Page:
Similarity space $ \mathcal{S}$
is an optional intermediate space between the feature space $ \mathcal{F}$ and the output space $ \mathcal{O}$. The similarity transformation $ \Psi : \mathcal{F}
\times \mathcal{F} \rightarrow \mathcal{S}$ translates a pair of internal, object-centered descriptions in terms of features into an external, relationship-oriented space $ \mathcal{S}$. While there are $ n$ $ d$-dimensional descriptions (e.g., $ d \times n$ matrix $ \mathbf{X} \in \mathcal{F}^n$) there are $ (n-1) n /2$ pairwise relations (e.g., symmetric $ n \times n$ matrix $ \mathbf{S} \in
\times n}$). In our work, we mainly use similarities $ s(\mathbf{x}_a,\mathbf{x}_b)$ because they induce mathematically convenient and efficient sparse matrix constructs. Instead of minimizing the cost, we maximize accumulated similarity. The dual notions of distance and similarity can be interchanged. However, their conversion has to be done carefully in order to preserve critical properties as will be discussed later. Similarities $ s\in [0,1] \subset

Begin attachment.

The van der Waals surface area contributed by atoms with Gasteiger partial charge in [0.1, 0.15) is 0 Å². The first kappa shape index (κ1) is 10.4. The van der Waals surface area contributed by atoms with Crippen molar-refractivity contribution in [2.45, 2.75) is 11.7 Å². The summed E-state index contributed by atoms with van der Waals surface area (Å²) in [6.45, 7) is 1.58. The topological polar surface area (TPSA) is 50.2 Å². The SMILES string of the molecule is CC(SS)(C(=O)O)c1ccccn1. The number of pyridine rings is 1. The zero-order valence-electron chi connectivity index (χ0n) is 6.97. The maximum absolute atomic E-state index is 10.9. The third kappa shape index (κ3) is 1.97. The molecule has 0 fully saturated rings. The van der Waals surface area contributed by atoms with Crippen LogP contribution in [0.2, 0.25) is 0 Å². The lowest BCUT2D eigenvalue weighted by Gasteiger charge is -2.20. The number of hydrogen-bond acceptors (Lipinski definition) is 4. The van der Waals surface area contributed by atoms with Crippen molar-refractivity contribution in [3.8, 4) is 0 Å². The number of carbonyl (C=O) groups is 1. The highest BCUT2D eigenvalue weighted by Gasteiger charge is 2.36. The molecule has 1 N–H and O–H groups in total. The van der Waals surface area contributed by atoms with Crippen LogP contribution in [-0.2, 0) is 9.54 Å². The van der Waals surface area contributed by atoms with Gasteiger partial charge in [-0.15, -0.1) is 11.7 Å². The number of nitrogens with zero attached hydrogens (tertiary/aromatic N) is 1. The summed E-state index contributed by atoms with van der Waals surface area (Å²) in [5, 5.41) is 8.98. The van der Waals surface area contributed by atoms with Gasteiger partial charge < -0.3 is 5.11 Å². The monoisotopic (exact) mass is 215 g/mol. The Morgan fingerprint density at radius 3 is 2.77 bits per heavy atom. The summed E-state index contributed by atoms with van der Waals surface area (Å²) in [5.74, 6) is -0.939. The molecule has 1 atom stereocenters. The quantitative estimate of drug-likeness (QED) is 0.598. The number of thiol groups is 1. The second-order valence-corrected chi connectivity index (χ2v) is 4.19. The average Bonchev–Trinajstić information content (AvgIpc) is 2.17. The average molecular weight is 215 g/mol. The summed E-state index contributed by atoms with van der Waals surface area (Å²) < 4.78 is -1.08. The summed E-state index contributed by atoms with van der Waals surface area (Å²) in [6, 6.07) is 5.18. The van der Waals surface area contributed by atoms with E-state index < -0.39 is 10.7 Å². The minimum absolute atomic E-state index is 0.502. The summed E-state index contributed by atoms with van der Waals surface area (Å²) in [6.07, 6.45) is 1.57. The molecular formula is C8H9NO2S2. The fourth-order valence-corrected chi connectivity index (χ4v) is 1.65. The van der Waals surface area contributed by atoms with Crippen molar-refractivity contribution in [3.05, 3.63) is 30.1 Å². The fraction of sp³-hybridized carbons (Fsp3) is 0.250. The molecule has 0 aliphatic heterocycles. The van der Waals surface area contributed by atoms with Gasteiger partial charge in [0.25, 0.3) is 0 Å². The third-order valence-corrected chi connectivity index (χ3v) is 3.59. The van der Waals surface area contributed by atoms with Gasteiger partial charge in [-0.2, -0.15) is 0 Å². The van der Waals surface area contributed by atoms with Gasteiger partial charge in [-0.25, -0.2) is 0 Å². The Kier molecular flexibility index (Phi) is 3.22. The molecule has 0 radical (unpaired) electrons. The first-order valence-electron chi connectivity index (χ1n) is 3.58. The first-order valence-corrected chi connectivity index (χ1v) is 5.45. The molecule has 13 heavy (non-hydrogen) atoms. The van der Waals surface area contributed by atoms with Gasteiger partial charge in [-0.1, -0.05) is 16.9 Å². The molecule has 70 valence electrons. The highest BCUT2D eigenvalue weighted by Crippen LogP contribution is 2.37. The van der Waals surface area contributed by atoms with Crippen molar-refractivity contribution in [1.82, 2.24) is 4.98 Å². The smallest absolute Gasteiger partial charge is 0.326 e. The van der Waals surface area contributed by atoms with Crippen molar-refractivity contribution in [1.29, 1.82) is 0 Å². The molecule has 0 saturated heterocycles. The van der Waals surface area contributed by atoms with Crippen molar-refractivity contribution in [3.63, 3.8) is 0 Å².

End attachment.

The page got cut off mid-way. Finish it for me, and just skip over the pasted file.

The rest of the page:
\mathbb{R}$ and distances $ d \in [0,\infty) \subset \mathbb{R}$ can be related in various non-linear, monotonically decreasing ways.

Output space $ \mathcal{O}$.
In partitioning, the output space is a vector of nominal attributes providing cluster membership to one of $ k$ clusters. To represent a clustering, we denote it either as a set of clusters $ \{
\mathcal{C}_{\ell} \}_{\ell = 1}^k$ or as a $ n$-dimensional label vector $ \mathbf{\lambda}$, where $ \mathbf{x}_j \in \mathcal{C}_{\ell}
\Leftrightarrow \lambda_j = \ell$. Many approaches to the output transformation $ \Phi : \mathcal{F}^n \rightarrow
\mathcal{O}^n$ (or $ \Phi : \mathcal{S}^{n \times n} \rightarrow